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Detour: No Suburbs Ahead
In the Capital of Sprawl, one rural enclave still hasn’t been cul-de-sacked. Will a new plan help it remain intact?
By Jonathan Lerner

Metropolitan Atlanta is famous for its booming economy and infamous for its sprawl. So the placid survival of 40,000 virtually undeveloped acres of woods and pastures, rock outcrops, and creeks just 30 miles from downtown seems unbelievable, even to locals. Named for the river that marks its western boundary, the area is called the Chattahoochee Hill Country (CHC).


Image Courtesy Ecos Environmental Design, Inc.

An hour’s drive in almost any other direction from central Atlanta amounts to a dispiriting stop-and-go through a chaos of cul-de-sac subdivisions and clotted arterial roads. But the two-lane roads lacing the CHC, in the southwest corner of Fulton County, are nearly traffic free. Forest stands of mixed pine and hardwood, old farmsteads, and the occasional bereft stone chimney dot the piedmont vistas. Intersections are edged by remnant settlements with names like Cackle Corner and Redwine.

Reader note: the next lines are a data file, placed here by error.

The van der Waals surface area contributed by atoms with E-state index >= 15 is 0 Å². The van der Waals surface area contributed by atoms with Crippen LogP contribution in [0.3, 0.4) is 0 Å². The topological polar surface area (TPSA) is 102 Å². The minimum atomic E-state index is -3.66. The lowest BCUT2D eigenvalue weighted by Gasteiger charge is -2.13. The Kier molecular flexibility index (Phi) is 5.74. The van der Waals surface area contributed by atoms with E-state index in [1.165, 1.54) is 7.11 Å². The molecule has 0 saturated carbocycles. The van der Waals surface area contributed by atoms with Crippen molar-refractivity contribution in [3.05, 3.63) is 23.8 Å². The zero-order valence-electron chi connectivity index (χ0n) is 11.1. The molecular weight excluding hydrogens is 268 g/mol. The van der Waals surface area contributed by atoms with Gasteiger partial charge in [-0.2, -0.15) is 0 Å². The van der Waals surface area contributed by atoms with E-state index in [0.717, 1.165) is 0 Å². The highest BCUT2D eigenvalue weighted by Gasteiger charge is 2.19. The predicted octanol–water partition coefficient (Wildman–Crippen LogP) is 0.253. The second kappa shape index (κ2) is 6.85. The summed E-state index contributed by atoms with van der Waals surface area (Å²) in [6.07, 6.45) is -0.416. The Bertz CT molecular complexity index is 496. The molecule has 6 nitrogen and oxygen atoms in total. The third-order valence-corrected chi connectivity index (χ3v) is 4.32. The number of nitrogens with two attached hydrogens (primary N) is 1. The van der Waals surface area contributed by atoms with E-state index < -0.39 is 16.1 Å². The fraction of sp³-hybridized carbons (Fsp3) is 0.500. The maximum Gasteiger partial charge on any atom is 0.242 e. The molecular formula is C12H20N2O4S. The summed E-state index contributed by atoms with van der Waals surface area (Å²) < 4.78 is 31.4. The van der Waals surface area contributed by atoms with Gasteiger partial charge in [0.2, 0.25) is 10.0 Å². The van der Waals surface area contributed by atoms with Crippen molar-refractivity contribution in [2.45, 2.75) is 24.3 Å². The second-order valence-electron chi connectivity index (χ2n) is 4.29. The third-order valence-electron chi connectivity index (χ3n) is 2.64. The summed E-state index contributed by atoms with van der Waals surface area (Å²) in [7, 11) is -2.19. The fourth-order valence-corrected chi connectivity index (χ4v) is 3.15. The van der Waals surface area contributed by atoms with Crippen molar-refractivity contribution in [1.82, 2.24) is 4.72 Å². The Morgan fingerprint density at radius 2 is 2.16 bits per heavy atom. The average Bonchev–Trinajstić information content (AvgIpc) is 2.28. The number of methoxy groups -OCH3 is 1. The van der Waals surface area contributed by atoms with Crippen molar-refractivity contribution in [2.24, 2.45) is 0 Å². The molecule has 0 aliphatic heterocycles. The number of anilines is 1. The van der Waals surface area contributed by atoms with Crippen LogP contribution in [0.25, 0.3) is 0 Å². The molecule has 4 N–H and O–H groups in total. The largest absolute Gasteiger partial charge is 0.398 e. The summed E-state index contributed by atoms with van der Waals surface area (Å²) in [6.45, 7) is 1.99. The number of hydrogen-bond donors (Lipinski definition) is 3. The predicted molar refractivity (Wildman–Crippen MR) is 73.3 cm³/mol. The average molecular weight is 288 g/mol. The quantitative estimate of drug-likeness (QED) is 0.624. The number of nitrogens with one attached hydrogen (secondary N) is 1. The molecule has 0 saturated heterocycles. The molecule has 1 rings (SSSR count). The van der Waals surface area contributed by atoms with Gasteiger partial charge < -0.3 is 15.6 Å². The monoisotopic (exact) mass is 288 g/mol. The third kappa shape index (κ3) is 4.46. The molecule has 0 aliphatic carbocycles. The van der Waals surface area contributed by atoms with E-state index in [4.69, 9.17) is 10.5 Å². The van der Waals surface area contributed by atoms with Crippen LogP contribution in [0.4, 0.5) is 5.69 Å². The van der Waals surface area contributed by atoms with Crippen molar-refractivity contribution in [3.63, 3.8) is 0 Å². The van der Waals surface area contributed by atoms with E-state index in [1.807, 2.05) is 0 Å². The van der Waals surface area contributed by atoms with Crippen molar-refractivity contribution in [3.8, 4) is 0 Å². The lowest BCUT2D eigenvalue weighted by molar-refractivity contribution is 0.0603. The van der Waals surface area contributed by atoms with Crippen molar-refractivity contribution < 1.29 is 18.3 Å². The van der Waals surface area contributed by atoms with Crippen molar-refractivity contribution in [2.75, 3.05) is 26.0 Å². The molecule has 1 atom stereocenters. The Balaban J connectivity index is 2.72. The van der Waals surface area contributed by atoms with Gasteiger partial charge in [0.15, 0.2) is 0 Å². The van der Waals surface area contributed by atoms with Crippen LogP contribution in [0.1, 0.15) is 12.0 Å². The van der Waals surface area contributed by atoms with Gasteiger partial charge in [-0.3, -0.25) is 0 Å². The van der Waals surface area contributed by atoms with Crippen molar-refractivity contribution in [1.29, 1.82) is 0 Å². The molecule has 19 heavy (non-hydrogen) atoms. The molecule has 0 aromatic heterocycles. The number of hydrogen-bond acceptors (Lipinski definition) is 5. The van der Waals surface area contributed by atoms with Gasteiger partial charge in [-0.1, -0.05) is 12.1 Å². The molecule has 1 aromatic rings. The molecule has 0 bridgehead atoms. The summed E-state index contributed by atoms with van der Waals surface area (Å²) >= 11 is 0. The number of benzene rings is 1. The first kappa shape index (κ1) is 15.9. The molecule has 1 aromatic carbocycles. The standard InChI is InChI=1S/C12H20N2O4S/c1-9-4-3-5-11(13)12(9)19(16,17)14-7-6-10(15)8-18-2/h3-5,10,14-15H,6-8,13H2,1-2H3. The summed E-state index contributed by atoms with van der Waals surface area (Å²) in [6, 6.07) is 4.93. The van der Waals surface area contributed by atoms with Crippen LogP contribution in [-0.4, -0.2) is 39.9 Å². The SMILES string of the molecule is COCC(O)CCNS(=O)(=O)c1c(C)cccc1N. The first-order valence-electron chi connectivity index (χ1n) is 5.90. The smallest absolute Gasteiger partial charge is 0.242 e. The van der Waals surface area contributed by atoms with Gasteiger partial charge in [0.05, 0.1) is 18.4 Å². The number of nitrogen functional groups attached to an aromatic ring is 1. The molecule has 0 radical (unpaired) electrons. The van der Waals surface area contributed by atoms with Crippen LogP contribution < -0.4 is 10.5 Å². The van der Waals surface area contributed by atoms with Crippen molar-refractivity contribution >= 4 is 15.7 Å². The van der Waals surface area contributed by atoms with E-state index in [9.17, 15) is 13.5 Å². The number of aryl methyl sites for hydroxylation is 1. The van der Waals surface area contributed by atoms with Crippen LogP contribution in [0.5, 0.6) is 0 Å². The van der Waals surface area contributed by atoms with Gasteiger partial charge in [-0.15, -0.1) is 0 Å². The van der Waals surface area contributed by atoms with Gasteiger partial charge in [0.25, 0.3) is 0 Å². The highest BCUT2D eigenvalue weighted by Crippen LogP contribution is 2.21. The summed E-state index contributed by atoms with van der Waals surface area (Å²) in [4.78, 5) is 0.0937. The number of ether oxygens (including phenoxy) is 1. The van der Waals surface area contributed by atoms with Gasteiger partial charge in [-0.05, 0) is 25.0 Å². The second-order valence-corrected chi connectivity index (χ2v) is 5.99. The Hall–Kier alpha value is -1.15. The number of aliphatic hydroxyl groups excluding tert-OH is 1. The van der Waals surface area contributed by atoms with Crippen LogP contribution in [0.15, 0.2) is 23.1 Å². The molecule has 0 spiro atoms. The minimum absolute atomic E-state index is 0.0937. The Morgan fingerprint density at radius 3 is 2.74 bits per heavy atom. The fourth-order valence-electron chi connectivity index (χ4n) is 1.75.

That the CHC endures in a bucolic condition confirms in the inverse the truism that if you build it (infrastructure, that is) they will come. To date, the CHC district, though only 20 minutes’ drive from Hartsfield International, the world’s busiest airport, is penetrated by no major highway and has almost no sewer lines. Thus, it has escaped Atlanta’s relentless suburbanization.

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